Walking the Overlook and Montini trails is a treasure hunt these days, with an artist’s palette of wildflowers making themselves seen early this year. Grab one of our newly updated Wildflower brochures at the kiosk, and take a gander at the new Wildlife Panel as well to get an overview of all of the flora and fauna.
“On March 9th, a beautiful new Nature Panel was installed in the Kiosk at the main trailhead of the Overlook Trail. Funded solely by donations from Trail Stewards, the new panel features all of the up-to-date common names of many of the wonderful birds, mammals, reptiles and plants that help make the Trail such a delightful place. To assist even the casual hiker with identification, several of the most frequently seen and most lovely wildflowers are depicted in greater detail in a special expanded section. Superb original artwork by Irene Guidici Ehret is now also joined by artist Don Boucher’s stunning portrait of the native Gray Fox. The Overlook Trail Stewards that assisted in the installation of the panel included Michael Studebaker, Kurt Teuber and Dan Noreen.”
Spring is definitely in full swing. Wildflowers such as lupine and California poppies are in profusion, as are the butterflies that frequent the also prevalent Blue dicks (like the Swallowtail pictured).
The trail is mostly no longer muddy (until the next rain, at least), so now is a great time to get out and enjoy the warmth and the wildlife. Just keep your eyes peeled for rattlesnakes, as they have already been sighted on the trail. Other wildlife to look for include squirrels, deer, lizards, and wide variety of birds, from Red-Tailed Hawks to Red-Shafted Flickers to Great Horned Owls (all of which have been sighted from the trails).
Another sign of spring is, well, a sign. We just replaced the sign at the top of the trail that describes a little of the history of the area and names some of the surrounding sights viewable from the upper meadow. On the Overlook Trail, costs such as these are borne by the volunteer Stewards of the Overlook Trail group, which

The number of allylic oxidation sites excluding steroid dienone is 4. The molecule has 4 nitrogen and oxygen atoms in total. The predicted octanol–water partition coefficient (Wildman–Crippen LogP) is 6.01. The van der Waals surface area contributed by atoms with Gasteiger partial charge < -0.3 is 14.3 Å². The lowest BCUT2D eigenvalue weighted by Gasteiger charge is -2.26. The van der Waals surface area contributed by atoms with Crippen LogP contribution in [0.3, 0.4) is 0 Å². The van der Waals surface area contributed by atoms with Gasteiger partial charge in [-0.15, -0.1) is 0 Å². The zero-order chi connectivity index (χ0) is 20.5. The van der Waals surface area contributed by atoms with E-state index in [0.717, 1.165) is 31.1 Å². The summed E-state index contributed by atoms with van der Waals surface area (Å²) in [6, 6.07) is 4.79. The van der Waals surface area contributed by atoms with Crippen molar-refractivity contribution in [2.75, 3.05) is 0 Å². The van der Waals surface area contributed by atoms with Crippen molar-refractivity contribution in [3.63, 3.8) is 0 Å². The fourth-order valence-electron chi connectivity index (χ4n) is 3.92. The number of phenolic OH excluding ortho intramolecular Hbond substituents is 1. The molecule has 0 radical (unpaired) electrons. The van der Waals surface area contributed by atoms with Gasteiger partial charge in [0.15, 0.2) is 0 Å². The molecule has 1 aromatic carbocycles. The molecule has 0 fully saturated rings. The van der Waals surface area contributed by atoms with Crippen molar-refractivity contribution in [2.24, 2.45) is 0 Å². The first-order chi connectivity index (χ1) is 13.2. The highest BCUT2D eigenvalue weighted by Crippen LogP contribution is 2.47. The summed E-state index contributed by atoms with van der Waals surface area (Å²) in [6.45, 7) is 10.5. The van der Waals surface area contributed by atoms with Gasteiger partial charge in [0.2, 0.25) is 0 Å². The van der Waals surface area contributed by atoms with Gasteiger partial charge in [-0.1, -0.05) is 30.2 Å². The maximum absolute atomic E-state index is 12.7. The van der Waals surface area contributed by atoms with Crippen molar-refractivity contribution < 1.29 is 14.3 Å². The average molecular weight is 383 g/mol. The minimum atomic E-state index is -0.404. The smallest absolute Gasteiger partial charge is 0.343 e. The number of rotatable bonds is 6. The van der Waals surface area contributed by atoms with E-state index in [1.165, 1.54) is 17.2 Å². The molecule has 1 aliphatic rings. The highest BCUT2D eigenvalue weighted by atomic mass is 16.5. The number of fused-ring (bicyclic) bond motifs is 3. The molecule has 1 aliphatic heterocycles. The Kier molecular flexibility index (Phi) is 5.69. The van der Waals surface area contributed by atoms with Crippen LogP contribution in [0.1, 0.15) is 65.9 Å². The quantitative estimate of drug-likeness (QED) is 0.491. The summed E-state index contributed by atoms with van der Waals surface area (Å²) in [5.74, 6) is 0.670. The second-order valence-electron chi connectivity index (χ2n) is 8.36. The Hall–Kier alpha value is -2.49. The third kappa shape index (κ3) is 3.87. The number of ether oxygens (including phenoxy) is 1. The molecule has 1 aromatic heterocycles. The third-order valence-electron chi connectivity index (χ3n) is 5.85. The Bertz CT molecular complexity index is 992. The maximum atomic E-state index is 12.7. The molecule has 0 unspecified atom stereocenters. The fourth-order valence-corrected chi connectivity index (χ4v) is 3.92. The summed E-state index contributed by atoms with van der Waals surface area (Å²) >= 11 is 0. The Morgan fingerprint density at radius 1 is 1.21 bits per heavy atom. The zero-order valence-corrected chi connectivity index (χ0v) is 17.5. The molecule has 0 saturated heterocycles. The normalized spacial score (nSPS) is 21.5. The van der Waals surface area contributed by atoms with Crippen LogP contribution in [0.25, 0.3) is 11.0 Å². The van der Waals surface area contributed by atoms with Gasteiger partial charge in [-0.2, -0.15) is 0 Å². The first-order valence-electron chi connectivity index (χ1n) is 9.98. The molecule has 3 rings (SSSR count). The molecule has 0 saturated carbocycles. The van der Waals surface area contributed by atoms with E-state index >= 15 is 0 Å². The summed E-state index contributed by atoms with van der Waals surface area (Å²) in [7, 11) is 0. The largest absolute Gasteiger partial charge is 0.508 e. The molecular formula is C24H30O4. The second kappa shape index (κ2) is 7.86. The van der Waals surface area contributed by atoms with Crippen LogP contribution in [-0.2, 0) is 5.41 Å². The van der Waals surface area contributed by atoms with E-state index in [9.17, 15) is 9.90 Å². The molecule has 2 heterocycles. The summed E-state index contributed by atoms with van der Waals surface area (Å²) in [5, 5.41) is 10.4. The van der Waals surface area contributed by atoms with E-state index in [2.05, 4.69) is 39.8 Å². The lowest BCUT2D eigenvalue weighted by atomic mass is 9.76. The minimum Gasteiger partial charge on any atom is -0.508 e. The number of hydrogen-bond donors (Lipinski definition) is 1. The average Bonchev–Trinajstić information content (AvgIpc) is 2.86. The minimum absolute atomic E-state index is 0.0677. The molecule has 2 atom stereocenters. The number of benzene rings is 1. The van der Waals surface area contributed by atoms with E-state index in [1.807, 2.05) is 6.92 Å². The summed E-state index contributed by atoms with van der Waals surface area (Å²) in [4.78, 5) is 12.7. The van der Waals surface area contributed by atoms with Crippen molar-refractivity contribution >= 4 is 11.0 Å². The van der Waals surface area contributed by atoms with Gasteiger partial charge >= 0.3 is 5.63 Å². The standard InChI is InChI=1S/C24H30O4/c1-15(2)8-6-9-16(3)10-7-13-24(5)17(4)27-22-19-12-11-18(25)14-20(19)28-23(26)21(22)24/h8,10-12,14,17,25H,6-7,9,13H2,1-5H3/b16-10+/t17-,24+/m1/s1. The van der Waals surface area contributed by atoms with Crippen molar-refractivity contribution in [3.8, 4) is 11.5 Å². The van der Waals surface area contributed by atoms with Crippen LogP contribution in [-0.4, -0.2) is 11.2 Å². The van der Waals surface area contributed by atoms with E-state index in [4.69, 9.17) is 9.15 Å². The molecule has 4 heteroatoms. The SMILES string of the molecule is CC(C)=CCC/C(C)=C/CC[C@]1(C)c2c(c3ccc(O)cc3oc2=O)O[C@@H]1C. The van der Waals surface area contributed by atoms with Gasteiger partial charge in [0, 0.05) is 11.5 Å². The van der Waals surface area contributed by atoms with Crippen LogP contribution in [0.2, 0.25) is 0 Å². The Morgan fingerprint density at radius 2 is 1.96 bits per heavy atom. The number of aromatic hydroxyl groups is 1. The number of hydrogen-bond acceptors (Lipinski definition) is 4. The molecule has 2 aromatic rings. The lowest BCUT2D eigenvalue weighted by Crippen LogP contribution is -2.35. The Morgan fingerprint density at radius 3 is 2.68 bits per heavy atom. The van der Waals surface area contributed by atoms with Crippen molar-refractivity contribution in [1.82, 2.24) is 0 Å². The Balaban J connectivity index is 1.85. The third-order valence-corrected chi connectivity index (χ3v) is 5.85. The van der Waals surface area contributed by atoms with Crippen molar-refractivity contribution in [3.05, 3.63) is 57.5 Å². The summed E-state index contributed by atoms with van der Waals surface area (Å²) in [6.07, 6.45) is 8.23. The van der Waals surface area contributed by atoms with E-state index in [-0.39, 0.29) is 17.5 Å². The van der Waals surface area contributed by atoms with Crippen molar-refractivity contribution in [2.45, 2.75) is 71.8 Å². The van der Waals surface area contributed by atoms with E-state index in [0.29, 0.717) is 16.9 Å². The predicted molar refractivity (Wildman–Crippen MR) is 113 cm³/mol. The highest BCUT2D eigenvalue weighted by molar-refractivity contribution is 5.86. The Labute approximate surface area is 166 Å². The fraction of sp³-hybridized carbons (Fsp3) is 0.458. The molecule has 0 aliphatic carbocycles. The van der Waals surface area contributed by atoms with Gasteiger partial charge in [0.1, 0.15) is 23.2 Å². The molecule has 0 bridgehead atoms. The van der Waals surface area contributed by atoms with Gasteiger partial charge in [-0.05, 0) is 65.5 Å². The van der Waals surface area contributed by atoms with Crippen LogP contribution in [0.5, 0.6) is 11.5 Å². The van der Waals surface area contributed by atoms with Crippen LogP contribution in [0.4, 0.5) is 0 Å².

collaborates with the Sonoma Ecology Center that serves as our fiscal agent. But anything that costs money to maintain or upgrade the trail and property requires us to raise money through events, donations, etc. If you feel so moved, please click on our “Donate Now!” link in the righthand column. Or, come to our next event at the Sonoma Raceway.
In any case, enjoy all of the sights of spring and stay safe out there!
If you like flowers, then now is the time to hike the Overlook and Montini trails, as they are going nuts. From California poppies, to Lupine, to you name it, they are out in great profusion. The picture to the right was taken just a few days ago on the Overlook Trail, where you can see both Lupine and Poppies hanging over the trail.
There are many other flower varieties out at this time, and others on their way. Spring is in full flower, and it is awesome.
However, keep in mind that other plants are going crazy right now, and among them is poison oak. Although we recently cut it back, it is still growing and we will likely need to cut it back again soon. Also, since the grass is growing like mad and often over-hanging the trail, keep an eye out for ticks. They like to climb up onto the tips of grasses where wildlife (and we count) are walking by so they can hitch a ride.
I was rather astonished, after a very long and dry summer, to see a flower blooming alongside the Sonoma Overlook Trail. Really, I thought? After seeing the meadow grass blasted completely past brown into a stark grey in the long summer drought, I couldn’t imagine what would possess a flower to bloom. But there it was.
With bright orange-red blooms, it stood out in stark contrast to its brown and grey surroundings. What were the conditions that could enable this to happen at this point in the year, I wondered? How could it survive, let alone make such a flagrant display? I’m not sure that I will ever know, but I was thankful, and I gladly climbed the short way up the hill from the trail to document its courageous and unexpected existence.
Later that day, rain began to fall. Actual, serious, rain. Welcome rain. But the flower existed before the moisture. It had made its play for existence and attention when there was nothing left upon which to draw. When the soil had been sucked dry. When all of the other flowers had long since gone down to dust and desiccation. When clearly, all hope should have been lost.
But it wasn’t. And seeing this, and understanding its message, I took heart once again.